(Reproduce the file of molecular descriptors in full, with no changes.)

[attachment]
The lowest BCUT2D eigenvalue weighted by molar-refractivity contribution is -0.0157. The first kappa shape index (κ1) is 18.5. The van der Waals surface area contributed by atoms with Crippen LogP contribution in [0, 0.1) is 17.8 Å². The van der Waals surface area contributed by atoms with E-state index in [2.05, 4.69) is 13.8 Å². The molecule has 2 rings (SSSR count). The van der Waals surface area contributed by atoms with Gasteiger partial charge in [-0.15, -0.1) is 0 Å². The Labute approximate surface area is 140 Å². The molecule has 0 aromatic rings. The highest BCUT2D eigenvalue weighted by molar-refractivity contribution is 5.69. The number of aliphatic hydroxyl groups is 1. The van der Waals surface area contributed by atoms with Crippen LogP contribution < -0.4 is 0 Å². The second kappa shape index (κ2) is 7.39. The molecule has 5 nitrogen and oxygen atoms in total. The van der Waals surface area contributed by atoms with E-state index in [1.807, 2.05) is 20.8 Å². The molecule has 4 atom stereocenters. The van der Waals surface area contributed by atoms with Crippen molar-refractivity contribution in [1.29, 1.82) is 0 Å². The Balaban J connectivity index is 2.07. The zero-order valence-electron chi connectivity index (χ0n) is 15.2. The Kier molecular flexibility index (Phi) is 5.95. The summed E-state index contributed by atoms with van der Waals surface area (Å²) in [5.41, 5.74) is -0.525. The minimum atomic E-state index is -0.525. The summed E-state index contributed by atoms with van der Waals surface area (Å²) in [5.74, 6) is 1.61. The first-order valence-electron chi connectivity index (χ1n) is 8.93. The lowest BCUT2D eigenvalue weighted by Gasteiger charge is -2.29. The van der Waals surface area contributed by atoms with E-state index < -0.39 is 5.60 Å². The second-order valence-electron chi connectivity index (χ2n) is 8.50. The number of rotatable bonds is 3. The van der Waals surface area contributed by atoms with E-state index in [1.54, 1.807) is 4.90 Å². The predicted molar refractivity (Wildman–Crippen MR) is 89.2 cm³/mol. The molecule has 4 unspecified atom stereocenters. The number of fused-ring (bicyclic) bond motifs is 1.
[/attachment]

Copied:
The lowest BCUT2D eigenvalue weighted by molar-refractivity contribution is -0.0157. The first kappa shape index (κ1) is 18.5. The van der Waals surface area contributed by atoms with Crippen LogP contribution in [0, 0.1) is 17.8 Å². The van der Waals surface area contributed by atoms with E-state index in [2.05, 4.69) is 13.8 Å². The molecule has 2 rings (SSSR count). The van der Waals surface area contributed by atoms with Gasteiger partial charge in [-0.15, -0.1) is 0 Å². The Labute approximate surface area is 140 Å². The molecule has 0 aromatic rings. The highest BCUT2D eigenvalue weighted by molar-refractivity contribution is 5.69. The number of aliphatic hydroxyl groups is 1. The van der Waals surface area contributed by atoms with Crippen LogP contribution < -0.4 is 0 Å². The second kappa shape index (κ2) is 7.39. The molecule has 5 nitrogen and oxygen atoms in total. The van der Waals surface area contributed by atoms with E-state index in [1.807, 2.05) is 20.8 Å². The molecule has 4 atom stereocenters. The van der Waals surface area contributed by atoms with Crippen molar-refractivity contribution in [1.29, 1.82) is 0 Å². The Balaban J connectivity index is 2.07. The zero-order valence-electron chi connectivity index (χ0n) is 15.2. The Kier molecular flexibility index (Phi) is 5.95. The summed E-state index contributed by atoms with van der Waals surface area (Å²) in [5.41, 5.74) is -0.525. The minimum atomic E-state index is -0.525. The summed E-state index contributed by atoms with van der Waals surface area (Å²) in [5.74, 6) is 1.61. The first-order valence-electron chi connectivity index (χ1n) is 8.93. The lowest BCUT2D eigenvalue weighted by Gasteiger charge is -2.29. The van der Waals surface area contributed by atoms with E-state index < -0.39 is 5.60 Å². The second-order valence-electron chi connectivity index (χ2n) is 8.50. The number of rotatable bonds is 3. The van der Waals surface area contributed by atoms with E-state index in [1.54, 1.807) is 4.90 Å². The predicted molar refractivity (Wildman–Crippen MR) is 89.2 cm³/mol. The molecule has 4 unspecified atom stereocenters. The number of fused-ring (bicyclic) bond motifs is 1.